Tuesday, June 22, 2010

The Promise

Written over a year ago ...

I took a few days off of work this week. Mainly to “spend time” with Cliffie and Melissa, who are on spring break. However, Melissa has a 3-day long church campout, and Cliffie wanted to watch reruns of Flight of the Conchords and play video games with his friend Adam. Teenagers. So I got a rare day to myself – and it was wonderful. Slept in, read a good book, visited a girlfriend, then went to San Simeon beach to read some more and took a nice hike up the cove.

God speaks to me during these quiet moments. I looked down and noticed the caterpillars mingled with the broken branches and fallen Eucalyptus leaves. Lots and lots of caterpillars – so many it was hard not to step on one. In due time they’ll become the gorgeous Monarchs that descend on this area en masse, making the cove even more spectacular if that’s possible. A small example of God’s grand schedule, which is always perfectly timed.

I decided to veer from the usual trail and cut across to the other side of the cove. The thin trail that guided me for a while broke with a fallen tree and didn’t reappear. So I trudged through the grass — offroading it. Maybe this was a mistake, I thought, as I climbed through the foliage and fallen trees with no end in sight. I reached the other side to what I hoped would be a promising peak at the ocean — never get to see this side since it’s not on the main trail. I ducked under the branches and through the little hole leading to the viewpoint. What I saw brought me to tears. It was that lovely. Big waves crashing on a clear black table of rock with ridges, amber sand cliffs, purple daisies and flowering ice plant. And a subtle ocean spray almost kissing me. I sat for a while and cried at the sheer beauty of it. My gift today, for sure.

Caterpillars and butterflies, days and nights, new growth on broken trees — all expertly timed according to a precise, divine schedule. Can’t help selfishly plugging my own bits and pieces into this line of thought. I want to get better, feel less sadness, live happily ever after. Now. In other areas I want to turn back the clock. But I come here and am reminded: God's timing, not mine.  Cliffie’s 15 and starting to drive — becoming a man before my very eyes. Tall, dark, and cute with ocean blue eyes. Same dazzling smile as when he was a baby. His thoughts and ideas are complex, sometimes way out there. He continues to amaze me daily (on the order of that ocean scene I shared in previous paragraph). Also, he understands and appreciates good comedy. I now have someone to watch Will Farrell movies with.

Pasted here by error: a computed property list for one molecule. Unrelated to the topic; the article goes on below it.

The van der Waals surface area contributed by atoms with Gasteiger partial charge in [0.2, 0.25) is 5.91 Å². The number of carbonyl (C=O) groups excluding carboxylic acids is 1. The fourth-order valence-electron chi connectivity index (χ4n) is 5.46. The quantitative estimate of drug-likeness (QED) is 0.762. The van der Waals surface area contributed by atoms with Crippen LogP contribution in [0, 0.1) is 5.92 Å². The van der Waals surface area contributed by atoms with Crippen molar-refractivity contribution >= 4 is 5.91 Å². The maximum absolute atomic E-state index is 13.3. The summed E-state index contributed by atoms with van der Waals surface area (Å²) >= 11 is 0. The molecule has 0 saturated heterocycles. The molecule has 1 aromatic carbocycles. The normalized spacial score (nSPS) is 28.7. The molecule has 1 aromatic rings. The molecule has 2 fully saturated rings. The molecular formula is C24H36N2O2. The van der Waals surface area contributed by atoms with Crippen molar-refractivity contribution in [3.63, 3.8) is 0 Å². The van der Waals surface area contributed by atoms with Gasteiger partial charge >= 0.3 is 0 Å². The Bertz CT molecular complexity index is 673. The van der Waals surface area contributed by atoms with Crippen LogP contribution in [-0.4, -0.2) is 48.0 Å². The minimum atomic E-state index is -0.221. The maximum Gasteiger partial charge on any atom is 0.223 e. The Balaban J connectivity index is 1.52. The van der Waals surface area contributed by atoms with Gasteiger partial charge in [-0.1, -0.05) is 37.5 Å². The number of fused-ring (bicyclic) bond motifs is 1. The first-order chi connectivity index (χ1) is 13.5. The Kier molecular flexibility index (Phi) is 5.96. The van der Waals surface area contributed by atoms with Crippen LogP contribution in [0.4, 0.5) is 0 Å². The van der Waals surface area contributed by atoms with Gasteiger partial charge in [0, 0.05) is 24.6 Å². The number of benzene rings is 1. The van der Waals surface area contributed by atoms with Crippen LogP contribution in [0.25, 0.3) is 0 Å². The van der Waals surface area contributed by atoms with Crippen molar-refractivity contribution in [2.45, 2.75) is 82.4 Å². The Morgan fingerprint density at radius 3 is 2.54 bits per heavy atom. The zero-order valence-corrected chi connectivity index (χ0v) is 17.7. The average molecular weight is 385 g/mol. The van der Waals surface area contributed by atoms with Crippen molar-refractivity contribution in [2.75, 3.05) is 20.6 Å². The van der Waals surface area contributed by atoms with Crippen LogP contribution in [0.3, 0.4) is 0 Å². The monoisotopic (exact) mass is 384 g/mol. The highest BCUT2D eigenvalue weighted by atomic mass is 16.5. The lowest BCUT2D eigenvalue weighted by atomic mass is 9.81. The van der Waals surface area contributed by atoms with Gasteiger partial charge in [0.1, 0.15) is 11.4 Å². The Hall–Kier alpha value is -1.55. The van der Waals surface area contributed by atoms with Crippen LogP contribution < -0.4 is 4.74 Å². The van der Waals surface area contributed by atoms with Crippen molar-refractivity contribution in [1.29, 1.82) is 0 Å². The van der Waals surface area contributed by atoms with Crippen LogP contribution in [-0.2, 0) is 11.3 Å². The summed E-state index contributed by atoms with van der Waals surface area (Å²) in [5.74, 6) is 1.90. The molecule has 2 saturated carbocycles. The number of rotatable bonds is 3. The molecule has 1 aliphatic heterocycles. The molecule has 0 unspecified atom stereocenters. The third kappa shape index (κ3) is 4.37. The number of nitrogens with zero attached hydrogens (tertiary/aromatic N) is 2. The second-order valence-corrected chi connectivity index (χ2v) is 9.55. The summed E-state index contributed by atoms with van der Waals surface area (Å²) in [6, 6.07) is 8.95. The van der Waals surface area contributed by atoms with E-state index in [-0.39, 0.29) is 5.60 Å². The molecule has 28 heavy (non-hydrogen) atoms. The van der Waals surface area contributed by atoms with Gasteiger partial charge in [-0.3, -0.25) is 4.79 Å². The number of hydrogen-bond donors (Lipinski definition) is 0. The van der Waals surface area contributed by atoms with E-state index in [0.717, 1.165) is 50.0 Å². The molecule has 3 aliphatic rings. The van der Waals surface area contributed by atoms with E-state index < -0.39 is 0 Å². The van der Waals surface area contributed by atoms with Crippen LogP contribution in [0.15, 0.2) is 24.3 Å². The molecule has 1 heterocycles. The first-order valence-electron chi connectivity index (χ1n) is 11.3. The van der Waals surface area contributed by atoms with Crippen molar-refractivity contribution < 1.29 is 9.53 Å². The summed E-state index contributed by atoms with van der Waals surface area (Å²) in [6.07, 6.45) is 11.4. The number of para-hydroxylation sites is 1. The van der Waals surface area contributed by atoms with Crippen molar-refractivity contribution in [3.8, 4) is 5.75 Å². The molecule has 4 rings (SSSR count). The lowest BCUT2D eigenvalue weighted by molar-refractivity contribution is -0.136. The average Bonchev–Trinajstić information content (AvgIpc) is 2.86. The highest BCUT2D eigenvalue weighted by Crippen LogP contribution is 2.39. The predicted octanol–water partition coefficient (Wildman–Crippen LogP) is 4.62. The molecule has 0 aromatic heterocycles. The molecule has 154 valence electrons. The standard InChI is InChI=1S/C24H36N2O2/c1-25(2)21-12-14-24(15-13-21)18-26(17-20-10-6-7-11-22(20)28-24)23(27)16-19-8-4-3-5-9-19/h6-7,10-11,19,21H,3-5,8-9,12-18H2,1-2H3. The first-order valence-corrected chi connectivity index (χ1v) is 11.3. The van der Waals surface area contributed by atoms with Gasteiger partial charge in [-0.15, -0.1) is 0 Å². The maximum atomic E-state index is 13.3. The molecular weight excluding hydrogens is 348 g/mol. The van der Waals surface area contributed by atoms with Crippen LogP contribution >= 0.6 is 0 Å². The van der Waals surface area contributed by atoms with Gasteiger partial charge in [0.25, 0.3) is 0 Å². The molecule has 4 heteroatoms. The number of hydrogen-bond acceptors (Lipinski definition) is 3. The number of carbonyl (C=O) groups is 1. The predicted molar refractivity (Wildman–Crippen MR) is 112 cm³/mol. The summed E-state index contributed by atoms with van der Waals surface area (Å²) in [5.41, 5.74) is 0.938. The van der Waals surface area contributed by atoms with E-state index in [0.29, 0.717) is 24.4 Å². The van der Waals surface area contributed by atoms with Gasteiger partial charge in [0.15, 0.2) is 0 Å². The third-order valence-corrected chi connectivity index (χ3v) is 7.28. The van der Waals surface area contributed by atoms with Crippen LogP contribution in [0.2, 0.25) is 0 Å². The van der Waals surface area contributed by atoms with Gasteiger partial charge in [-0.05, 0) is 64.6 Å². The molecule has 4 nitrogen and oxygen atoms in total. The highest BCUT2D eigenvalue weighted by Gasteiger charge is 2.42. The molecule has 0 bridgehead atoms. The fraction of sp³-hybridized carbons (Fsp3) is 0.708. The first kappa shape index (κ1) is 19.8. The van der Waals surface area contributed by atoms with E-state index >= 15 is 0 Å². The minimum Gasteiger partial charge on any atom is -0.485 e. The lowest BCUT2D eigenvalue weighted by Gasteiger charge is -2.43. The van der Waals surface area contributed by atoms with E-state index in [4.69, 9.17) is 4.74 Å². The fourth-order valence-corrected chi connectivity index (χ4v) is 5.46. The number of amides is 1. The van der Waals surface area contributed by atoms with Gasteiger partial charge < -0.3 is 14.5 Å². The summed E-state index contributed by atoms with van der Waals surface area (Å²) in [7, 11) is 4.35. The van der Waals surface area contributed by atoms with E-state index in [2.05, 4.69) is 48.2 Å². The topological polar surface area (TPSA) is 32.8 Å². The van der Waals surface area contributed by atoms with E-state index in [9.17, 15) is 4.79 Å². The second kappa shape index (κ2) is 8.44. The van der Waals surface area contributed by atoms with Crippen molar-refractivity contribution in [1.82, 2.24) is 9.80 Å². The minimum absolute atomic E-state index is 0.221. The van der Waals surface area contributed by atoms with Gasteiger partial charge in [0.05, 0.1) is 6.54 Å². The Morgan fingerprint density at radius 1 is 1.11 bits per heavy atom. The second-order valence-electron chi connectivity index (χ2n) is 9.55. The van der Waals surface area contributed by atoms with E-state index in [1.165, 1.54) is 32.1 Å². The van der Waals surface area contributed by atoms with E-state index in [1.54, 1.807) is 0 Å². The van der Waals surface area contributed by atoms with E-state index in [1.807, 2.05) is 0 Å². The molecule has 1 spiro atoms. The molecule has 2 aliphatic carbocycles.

I believe it to be true that the more pain you’ve suffered in your life the more you appreciate the little gifts God gives you along the way. I just think you notice them more, maybe because you’re still expecting bad stuff to come your way – and when good things come instead you can hardly believe it. For me, everything seemed to hit the fan about five years ago. Marriage, brother, dad — all gone in a little over a year. And to make matters worse I had to give up the only two treasures I had left every other weekend to my lousy ex and that wicked witch that tore our family apart (and her own, incidentally). I sat in church one Sunday without the kids, unable to control my feelings of despair and helplessness. I had no idea what was going on with them, but I was sure they were being horribly abused and there was nothing I could do about it. With this experience now part of their backgrounds they would grow up crack addicts or teen parents for sure. Then God spoke to me. (Here's where it gets cheesy, you're thinking ... bear with me.) So loud and clear I’m sure the rest of the congregation heard it too. “Don’t worry. They will be OK. I’ll be taking care of them.” Oh yeah. You’re God. I didn’t have to carry the burden — at all. So I let it go right then and there and things have gone surprisingly better for me from that moment on. A promise.

What I didn’t know then is that that promise would continue to be fulfilled in droves as Cliffie and Melissa have grown. They’ve been blessed with great mentors, teachers, friends, friends’ parents, experiences. Hell, even their dad and his side of the family have stepped up to the plate most of the time. And when it seemed like family might have failed them, others stepped in to fill the void. To us, this little town is family. When the kids walk into town I know they’ll be safe because our friends who manage the shops and drive the streets are watching out for them. And not only are they OK and being taken care of, but they are also growing into happy, amazing human beings. I’m convinced they will go on to do wonderful things with their lives. God means business when he makes a promise. I don’t doubt it for a second.


  1. Great post. Let me know when you are published; I want to get a signed copy of your novel, collection of poems, or life's story.

  2. I am with the previous poster, tell me when you write your book and I will be first in line for it. This is beautiful Kirsten! I also believe that pain is in its own strange way a blessing that helps us uncover all that is true in our hearts. It exposes what we are really 'made of' . . . and you, my friend, are made of really some beautiful stuff!